Message="An error occurred while trying to make a request to URI 'https://localhost/SecureSilverlight/Service1.svc'. This could be due to attempting to access a service in a cross-domain way without a proper cross-domain policy in place, or a policy that is unsuitable for SOAP services. You may need to contact the owner of the service to publish a cross-domain policy file and to ensure it allows SOAP-related HTTP headers to be sent. Please see the inner exception for more details."
StackTrace:
at System.ServiceModel.AsyncResult.End[TAsyncResult](IAsyncResult result)
at System.ServiceModel.Channels.ServiceChannel.SendAsyncResult.End(SendAsyncResult result)
at System.ServiceModel.Channels.ServiceChannel.EndCall(String action, Object[] outs, IAsyncResult result)
at System.ServiceModel.ClientBase`1.ChannelBase`1.EndInvoke(String methodName, Object[] args, IAsyncResult result)
at SecureSilverlight.MyService.Service1Client.Service1ClientChannel.EndHelloWorld(IAsyncResult result)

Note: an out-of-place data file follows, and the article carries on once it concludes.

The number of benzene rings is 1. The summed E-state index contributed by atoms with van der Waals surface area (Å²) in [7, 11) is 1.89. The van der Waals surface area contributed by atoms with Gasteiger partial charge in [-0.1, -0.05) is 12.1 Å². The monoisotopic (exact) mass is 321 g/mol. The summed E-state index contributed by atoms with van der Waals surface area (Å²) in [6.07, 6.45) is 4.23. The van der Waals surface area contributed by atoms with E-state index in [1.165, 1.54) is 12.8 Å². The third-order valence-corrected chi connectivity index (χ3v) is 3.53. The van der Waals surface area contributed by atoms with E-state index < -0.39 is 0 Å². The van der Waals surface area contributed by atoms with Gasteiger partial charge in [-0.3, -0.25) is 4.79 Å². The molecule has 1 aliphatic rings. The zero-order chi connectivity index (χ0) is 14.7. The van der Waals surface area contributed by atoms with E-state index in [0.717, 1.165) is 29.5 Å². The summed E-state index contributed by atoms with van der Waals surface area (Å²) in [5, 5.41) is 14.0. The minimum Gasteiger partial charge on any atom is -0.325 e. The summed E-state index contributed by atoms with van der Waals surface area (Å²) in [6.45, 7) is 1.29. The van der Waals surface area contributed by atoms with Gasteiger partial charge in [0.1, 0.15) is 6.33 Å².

at SecureSilverlight.MyService.Service1Client.SecureSilverlight.MyService.IService1.EndHelloWorld(IAsyncResult result)
at SecureSilverlight.MyService.Service1Client.OnEndHelloWorld(IAsyncResult result)
at System.ServiceModel.ClientBase`1.OnAsyncCallCompleted(IAsyncResult result)
InnerException: System.Security.SecurityException
Message=""
StackTrace:
at System.Net.AsyncHelper.BeginOnUI(SendOrPostCallback beginMethod, Object state)
at System.Net.BrowserHttpWebRequest.EndGetResponse(IAsyncResult asyncResult)
at System.ServiceModel.Channels.HttpChannelFactory.HttpRequestChannel.HttpChannelAsyncRequest.CompleteGetResponse(IAsyncResult result)
InnerException: System.Security.SecurityException
Message="Security error."
StackTrace:
at System.Net.BrowserHttpWebRequest.InternalEndGetResponse(IAsyncResult asyncResult)
at System.Net.BrowserHttpWebRequest.<>c__DisplayClass5.<EndGetResponse>b__4(Object sendState)
at System.Net.AsyncHelper.<>c__DisplayClass2.<BeginOnUI>b__0(Object sendState)
InnerException:


Left by Venk on Jun 08, 2009 5:06 AM

# re: Implementing UserName Password & WS-Security with Silverlight
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Kevin,
Thanks for posting this, looks exactly like what we want. Are you actually using this code in production? Any problems you've encountered over the last few months?

Sam
Left by Samuel Jack on Jun 10, 2009 4:29 AM

# re: Implementing UserName Password & WS-Security with Silverlight